Katharine Ogden didn’t worry too much about the slush at Junior World Championships on Tuesday. She tested her skis once, remained confident in her kick and resolved to “hammer the whole thing” because 5 kilometers is pretty short, the 18-year-old Stratton Mountain School and U.S. Ski Team D-team member explained in an email.
“I didn’t notice too much of a change in the conditions between laps, although by my second lap I’m not sure I would have noticed much, it was definitely a sufferfest out there,” she wrote.
Ogden raced to 13th in the 5 k classic individual start on the second day of U23/Junior World Championships in Rasnov, Romania, leading the U.S. team on a classic distance day with temperatures in the mid-to-upper 50 degrees Fahrenheit.
The sixth starter, Ogden finished 56.8 seconds behind the winner Marte Mæhlum Johansen of Norway, who completed the two-lap race in 15:34. In Ogden’s second junior world championships, the result was her third best after placing sixth in the 10 k skiathlon and 11th in the 5 k freestyle last year in Almaty, Kazakhstan.
“I’m psyched about my race and I’m hoping to carry the momentum into the skate 10k which is a much better event for me,” she wrote of Thursday’s race. “I’m mostly focused on the skate race here.”
When asked how Rasnov compares to Almaty, Ogden explained they are “pretty similar in some ways but completely different in others.
“Almaty was a huge industrial city while Rasnov is a small rural mountain town,” she wrote. “The low snow has been common to both venues, however the situation is much worse here in Romania. It’s pretty awesome that we get the opportunity to travel to these crazy places and race because neither place is one that I would ordinarily get to experience.”
Finishing 21.2 second off her teammate’s pace and 1:18 behind the winner, Julia Kern (SMS/USST) notched her second-straight top 20 in as many races at this year’s junior worlds.
Kern finished 18th, and like Ogden, whose time ranked 18th at the halfway point, Kern sped up on her second lap to improve from the 24th-fastest split at 2.5 k.
“Honestly, my plan was to feel it out as I went along because when I saw the first starters lap, they looked like they were in a lot of pain and that it was super slow and grueling,” Kern wrote in an email. “I also had talked with my coach Matt Boobar about water ‘feeds’, where he would dump cold water on me while I was racing so I could cool off a little. I found the cold water helped me cool off a little in the heat.”
She started the race 26th out of almost 80 junior women and felt the conditions were likely similar for everyone: “hot, wet, slow, and slushy,” she wrote.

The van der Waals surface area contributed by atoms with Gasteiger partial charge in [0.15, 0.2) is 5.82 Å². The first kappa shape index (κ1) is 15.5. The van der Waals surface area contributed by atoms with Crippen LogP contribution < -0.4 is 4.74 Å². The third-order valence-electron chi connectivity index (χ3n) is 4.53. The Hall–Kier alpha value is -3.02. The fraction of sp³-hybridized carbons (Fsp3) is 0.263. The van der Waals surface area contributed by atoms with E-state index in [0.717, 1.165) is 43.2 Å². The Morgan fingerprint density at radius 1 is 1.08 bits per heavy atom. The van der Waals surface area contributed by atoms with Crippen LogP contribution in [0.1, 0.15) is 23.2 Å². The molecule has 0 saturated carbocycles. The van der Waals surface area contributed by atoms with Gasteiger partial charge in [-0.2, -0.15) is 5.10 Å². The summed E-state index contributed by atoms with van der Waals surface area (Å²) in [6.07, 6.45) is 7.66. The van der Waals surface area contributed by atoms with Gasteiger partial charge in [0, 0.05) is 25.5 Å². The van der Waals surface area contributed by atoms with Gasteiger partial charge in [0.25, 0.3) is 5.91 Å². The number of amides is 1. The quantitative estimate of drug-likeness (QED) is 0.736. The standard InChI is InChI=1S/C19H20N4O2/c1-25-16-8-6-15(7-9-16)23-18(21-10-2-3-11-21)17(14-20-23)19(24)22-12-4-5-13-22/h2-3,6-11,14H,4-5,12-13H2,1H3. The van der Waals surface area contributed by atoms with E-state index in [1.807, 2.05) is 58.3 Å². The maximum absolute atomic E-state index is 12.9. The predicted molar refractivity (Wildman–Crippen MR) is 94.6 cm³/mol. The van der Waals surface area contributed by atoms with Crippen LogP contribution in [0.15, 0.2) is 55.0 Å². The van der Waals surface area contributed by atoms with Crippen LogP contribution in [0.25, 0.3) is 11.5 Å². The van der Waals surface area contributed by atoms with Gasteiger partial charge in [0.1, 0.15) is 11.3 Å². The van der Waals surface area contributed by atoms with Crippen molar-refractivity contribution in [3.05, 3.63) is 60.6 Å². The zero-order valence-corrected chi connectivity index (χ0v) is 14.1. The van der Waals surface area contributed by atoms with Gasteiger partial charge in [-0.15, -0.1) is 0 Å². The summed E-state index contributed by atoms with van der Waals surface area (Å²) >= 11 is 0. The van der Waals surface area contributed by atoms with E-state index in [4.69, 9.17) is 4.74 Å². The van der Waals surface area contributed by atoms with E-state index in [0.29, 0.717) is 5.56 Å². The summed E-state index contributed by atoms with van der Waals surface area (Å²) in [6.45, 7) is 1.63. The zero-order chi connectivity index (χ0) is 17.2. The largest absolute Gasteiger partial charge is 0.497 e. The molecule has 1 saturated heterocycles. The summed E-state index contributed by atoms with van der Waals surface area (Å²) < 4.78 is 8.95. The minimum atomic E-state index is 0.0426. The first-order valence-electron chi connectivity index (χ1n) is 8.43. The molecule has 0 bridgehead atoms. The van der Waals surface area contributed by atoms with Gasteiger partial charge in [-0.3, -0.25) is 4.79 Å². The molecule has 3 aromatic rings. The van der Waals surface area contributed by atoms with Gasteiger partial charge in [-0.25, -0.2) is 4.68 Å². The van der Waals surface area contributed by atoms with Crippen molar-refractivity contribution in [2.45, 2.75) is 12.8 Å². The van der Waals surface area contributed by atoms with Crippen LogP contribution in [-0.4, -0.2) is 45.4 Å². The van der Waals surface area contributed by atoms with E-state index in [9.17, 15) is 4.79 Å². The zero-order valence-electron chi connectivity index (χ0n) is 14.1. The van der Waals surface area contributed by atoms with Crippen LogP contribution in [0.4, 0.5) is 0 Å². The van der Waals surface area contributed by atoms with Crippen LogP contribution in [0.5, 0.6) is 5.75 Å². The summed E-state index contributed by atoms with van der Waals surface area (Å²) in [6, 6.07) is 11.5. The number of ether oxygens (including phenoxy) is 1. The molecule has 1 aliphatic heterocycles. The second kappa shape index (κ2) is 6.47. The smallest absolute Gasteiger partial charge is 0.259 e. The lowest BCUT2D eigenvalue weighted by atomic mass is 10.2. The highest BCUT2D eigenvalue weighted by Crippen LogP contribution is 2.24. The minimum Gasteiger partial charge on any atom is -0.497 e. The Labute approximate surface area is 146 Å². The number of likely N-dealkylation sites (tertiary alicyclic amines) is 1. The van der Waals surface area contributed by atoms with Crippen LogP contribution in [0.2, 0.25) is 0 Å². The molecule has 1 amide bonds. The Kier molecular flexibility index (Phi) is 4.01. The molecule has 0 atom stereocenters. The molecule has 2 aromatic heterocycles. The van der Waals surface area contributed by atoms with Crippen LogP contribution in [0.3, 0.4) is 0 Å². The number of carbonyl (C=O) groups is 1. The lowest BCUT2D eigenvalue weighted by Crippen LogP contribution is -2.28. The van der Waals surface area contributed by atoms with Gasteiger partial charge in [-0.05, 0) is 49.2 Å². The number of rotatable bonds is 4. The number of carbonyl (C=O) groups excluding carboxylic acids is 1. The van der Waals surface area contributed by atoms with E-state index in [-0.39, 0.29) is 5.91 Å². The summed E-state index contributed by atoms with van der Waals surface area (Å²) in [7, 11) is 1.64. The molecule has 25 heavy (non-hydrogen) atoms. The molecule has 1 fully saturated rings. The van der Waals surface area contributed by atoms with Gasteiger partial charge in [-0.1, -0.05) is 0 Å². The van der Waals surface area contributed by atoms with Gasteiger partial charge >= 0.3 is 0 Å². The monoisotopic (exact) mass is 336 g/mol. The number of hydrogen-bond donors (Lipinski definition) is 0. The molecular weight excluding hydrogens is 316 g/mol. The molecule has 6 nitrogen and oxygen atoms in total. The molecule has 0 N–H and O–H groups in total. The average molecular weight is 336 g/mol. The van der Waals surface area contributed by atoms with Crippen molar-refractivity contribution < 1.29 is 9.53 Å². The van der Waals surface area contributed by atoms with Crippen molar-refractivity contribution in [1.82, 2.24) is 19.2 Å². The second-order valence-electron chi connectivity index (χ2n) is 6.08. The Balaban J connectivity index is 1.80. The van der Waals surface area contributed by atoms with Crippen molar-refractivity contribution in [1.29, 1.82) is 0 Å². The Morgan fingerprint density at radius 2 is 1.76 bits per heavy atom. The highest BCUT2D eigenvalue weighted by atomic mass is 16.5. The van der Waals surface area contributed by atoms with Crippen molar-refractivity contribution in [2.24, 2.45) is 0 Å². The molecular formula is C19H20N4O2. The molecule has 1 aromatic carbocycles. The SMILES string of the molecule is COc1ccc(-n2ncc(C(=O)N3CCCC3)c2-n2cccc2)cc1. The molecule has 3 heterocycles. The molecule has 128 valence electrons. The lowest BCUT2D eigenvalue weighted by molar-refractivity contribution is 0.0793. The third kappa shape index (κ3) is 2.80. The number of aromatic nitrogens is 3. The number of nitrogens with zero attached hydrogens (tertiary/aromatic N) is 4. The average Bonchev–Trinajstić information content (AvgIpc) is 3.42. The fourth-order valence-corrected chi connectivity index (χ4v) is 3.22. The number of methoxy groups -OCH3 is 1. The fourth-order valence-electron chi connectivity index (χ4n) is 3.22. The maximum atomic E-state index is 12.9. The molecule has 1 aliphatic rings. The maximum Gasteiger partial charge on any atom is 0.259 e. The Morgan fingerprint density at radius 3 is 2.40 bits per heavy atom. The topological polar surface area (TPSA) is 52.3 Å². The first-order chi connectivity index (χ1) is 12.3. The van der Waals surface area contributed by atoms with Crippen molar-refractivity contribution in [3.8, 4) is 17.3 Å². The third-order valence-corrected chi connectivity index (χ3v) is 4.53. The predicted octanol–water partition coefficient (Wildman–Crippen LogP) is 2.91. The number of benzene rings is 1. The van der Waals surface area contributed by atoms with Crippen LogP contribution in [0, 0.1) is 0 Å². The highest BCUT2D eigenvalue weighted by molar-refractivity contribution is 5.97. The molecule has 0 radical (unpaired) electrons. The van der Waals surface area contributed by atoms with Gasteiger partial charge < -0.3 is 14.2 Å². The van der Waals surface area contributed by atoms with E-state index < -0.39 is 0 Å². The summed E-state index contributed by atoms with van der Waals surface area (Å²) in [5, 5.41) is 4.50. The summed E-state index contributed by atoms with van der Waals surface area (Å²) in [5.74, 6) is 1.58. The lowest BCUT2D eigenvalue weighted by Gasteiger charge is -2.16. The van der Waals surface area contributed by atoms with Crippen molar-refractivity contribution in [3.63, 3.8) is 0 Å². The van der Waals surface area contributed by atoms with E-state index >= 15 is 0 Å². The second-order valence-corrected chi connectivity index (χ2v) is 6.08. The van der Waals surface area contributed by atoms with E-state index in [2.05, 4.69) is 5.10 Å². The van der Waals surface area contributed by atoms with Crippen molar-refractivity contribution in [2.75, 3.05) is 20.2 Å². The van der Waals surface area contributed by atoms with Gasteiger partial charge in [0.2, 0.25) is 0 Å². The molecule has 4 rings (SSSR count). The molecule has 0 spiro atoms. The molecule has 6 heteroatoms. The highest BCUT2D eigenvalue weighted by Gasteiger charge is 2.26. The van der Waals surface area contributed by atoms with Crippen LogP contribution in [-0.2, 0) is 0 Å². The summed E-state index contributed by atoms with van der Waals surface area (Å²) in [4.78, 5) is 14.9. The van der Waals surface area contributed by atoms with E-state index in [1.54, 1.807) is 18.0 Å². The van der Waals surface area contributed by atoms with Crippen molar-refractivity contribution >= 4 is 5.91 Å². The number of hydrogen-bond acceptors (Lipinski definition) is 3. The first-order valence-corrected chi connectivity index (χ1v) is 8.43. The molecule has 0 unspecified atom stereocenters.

“Quickly after I had started out, my body set into a pace automatically that was appropriate,” Kern explained. “Is was so slow out there that it was really hard to go significantly faster without wasting a lot of energy; it was almost like the speed you were going was hard to change. … I definitely didn’t feel like I was having a good race just by how slow I was skiing, but I guess the results showed otherwise.”
Her goal had been a top 25, so 18th place exceeded that.
“I am very happy with my result today and pleasantly surprised!” she added. “The coaches had done a great job giving splits out on course, but I knew that when they said I was top 20, there were plenty of fast girls still behind me. It is hard to tell how I feel about the actual race because I don’t think it felt good for anyone; it was all about who could fight through the pain the fastest.”
Finishing 5.3 seconds behind the winner, Norway’s Lotta Udnes Weng placed second for the second-straight day and Germany’s Antonia Fraebel took third (+10.7).
Canada’s Marie Corriveau placed 37th, 2:04.8 behind the winner, and explained in an email that she found it difficult to push hard in the slushy conditions.
“I am not used to skiing in those conditions,” Corriveau, of the Pierre-Harvey National Training Centre in Quebec City, wrote. “I know it was the same for everybody, but usually I take advantage because of my good technique, but today it was almost impossible to ski well.
“I am not feeling bad [about] my race, because i know I gave everything!” she added. “For sure, I would expect better for a 5km classic, but with the circumstances, I am pretty happy with this 37th place!”
Behind her, Canada’s Hannah Mehain placed 44th, Natalie Hynes was 58th and Sadie White 62nd. For the U.S., Vivian Hett placed 48th, and Leah Lange was 52nd.
Three Americans in the U23 men’s 15 k classic finished in the top 30, with Adam Martin of Northern Michigan University leading the way in 23rd. Paddy Caldwell (Dartmouth/SMS/USST) placed 27th and Kyle Bratrud (CXC) was 29th.
Unlike the junior women, who raced two laps, the men rounded the 2.5 k loop six times. A few men opted to double pole on skate skis and two of them, including Canada’s Julien Locke, were disqualified for violating classic technique.
“Preparing for this race presented some challenges I haven’t encountered before,” Martin, who previously raced at 2014 Junior World Championships in Val di Fiemme, Italy, wrote in an email. “To preserve snow, race organizers only allowed athletes to ski in short time periods on Sunday and Monday. I don’t think this affected me as I was able to pick my skis and execute the intervals I had planned, but it was definitely something new.”
The 21st starter out of approximately 70, Martin recalled the snow feeling significantly slower on his third lap.
“I usually make an effort to start very hard, but considering the conditions, my focus was more on being relaxed at the beginning,” he explained. “I am happy with that strategy because it didn’t take long to feel the effort.”
Considering this was his personal best at a world championships, after placing 26th in the 10 k classic at 2014 junior worlds, Martin wrote that it felt great to improve.